Dear Fellow Citizen,
Shortly before the election last fall, The New York Times ran an editorial about the flood of independent money in the campaign. The editors noted, “The business interests behind those hundreds of millions are not going to give up the influence and the power that spending has given them. That’s the reason this unlimited money is so corrupting: win or lose, it binds lawmakers, corporations and special interests ever closer.”
If the Times’s readers could tolerate it, such editorials could run every day—and not just during elections.
Because others in this issue of Democracy are writing about the many dimensions of the problem, we won’t pile on. But we do want to point out that both of us have, for eight decades now, been witnesses to—and proud products of—the American experiment. And in that time we have never seen our democracy so utterly subjugated by the power of well-heeled special interests.
So, what can be done? A lot, is the answer. But here’s one simple idea: Help fund the groups that fight for political reform.
Both of us have been doing so for a long time—one as the president of a small family foundation whose benefactors were devoted to the renewal of democracy, one as an individual citizen concerned for his country. Over the years, we’ve collectively helped reform groups raise millions of dollars. But that’s only a thimble-sized sum compared to the need.
It’s been rewarding to see the many groups we’ve supported do so much with so few resources. But it’s also been painful to see them toil away in a long and losing battle, seriously outgunned on Capitol Hill by the lobbyists who profit from the current system, and outmaneuvered in the courts by the lawyers and justices who deem money the equal of speech.
How much do these reformers spend annually? An estimated $45 million. Only about .01 percent of total charitable giving in America (which was roughly $300 billion in 2011). It’s about one-fourth of what the U.S. Chamber of Commerce spends annually (roughly $200 million in 2010), and roughly one-tenth of what Koch-related groups committed to spending in the 2012 elections to promote their agendas ($400 million, according to Politico).
The two of us could list most of the funders of reform on the back of a napkin. Like their grantees, they’re very capable and dedicated people who strive to accomplish much with few resources. Like us, many of them are frustrated that the pool of philanthropists has remained so consistently small over the years. And, also like us, many can’t keep investing in this cause much longer, not for lack of interest but for lack of resources.
Over the years, we’ve encountered various reasons why there is so little investment in reducing the power of Big Money over politics and policy-making: Good-government groups don’t do a good enough job of selling themselves and are too fractured along policy lines; money in politics is seen as a wonky issue that only liberals care about; philanthropy is increasingly focused on short-term “deliverables” and “quantifiable outcomes” and reform is too hard to measure in those terms; foundations are risk averse when it comes to supporting efforts that might be perceived as political. And the list goes on.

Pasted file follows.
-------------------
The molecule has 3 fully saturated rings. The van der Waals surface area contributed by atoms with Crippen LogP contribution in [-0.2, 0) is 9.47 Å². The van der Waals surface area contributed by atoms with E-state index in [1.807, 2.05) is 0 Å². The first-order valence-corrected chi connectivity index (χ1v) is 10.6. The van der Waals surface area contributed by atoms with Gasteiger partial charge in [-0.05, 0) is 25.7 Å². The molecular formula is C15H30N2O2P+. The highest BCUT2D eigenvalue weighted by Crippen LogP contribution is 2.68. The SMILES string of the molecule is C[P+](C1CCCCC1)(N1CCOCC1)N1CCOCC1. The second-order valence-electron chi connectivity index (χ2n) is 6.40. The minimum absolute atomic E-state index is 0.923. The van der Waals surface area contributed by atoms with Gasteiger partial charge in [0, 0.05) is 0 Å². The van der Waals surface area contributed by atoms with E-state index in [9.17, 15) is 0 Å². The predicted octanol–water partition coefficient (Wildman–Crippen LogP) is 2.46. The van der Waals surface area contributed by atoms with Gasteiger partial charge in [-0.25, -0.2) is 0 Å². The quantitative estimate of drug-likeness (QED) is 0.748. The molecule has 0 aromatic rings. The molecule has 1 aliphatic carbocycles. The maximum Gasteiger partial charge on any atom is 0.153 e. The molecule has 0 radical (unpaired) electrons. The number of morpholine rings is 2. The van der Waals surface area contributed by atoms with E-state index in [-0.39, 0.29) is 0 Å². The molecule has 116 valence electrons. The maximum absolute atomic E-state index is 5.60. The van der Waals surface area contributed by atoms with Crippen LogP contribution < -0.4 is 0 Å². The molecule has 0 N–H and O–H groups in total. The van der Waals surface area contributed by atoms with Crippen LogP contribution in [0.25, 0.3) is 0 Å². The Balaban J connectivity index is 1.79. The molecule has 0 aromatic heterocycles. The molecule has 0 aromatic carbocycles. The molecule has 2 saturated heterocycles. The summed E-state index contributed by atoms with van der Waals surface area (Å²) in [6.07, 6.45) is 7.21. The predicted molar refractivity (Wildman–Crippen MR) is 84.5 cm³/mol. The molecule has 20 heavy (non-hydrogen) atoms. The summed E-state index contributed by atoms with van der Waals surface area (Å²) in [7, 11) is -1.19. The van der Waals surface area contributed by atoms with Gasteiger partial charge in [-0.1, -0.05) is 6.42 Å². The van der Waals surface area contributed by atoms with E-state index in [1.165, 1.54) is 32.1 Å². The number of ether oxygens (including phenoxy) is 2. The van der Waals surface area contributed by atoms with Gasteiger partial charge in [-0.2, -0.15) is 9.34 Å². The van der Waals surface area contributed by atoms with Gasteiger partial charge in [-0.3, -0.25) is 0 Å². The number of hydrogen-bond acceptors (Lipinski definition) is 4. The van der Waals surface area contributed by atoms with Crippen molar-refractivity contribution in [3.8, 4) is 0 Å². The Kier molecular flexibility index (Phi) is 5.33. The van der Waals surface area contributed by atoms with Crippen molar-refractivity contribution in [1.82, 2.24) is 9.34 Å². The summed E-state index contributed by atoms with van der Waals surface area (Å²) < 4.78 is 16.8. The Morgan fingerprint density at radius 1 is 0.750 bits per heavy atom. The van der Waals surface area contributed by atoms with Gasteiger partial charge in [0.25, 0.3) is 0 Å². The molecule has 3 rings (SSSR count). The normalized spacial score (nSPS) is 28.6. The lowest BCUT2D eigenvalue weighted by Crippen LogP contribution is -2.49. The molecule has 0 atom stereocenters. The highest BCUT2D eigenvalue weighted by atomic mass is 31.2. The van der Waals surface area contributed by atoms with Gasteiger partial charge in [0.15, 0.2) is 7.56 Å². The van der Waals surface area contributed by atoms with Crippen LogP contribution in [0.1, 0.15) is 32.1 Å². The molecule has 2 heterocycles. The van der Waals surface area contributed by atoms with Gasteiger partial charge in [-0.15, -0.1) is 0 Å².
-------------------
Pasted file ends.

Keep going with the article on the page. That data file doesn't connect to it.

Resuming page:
All of these are understandable concerns. But none of us can any longer afford to allow such arguments to stifle the flow of money into the struggle to save our democracy. Citizens United and super PACs have brought America to a historic juncture—one path leads toward oligarchy, the other toward representative government. Abraham Lincoln defined the latter as the American ideal. It was the cause of Thomas Paine, the Revolution, and the Constitutional Convention. Today it is the inspiration for good health care and a good education, for fair and competitive markets, for honest government, for a sustainable environment, and for a decent job and livelihood for everyone. For these promises to be kept, the deep pockets of the moneyed class must be countered, because to travel upstream of any major issue facing our country—from Too Big To Fail banks to climate change—is to encounter a small, extremely powerful group of well-connected and well-heeled interests controlling the flow of the stream.
That’s why it’s about time for others who are well connected and well heeled to provide a counterweight. When some people think about philanthropy, they think of building libraries and wings of hospitals, of endowing university chairs and curing diseases, of providing comfort to the afflicted, and preserving pristine lands. All noble goals. But beneath them lies a larger structural problem with the way our country functions, or doesn’t function. Helping solve that problem offers philanthropists a shot at a different kind of legacy—one that would make Jefferson and Lincoln proud.
Now is the time to invest in such a legacy. The tinder of public opinion is dry. In a recent Gallup poll, 87 percent of respondents said that ending government corruption should be a “very important” or an “extremely important” priority for the President. The only priority that ranked higher was job creation.
There are more than two dozen groups working mightily to ignite the popular movement necessary for rekindling the American Dream of justice for all. If patriotic philanthropists fail to meet the challenge, future editorials in The New York Times on money in politics will read less like urgent calls for change and more like obituaries.
Bill Moyers & Arnold Hiatt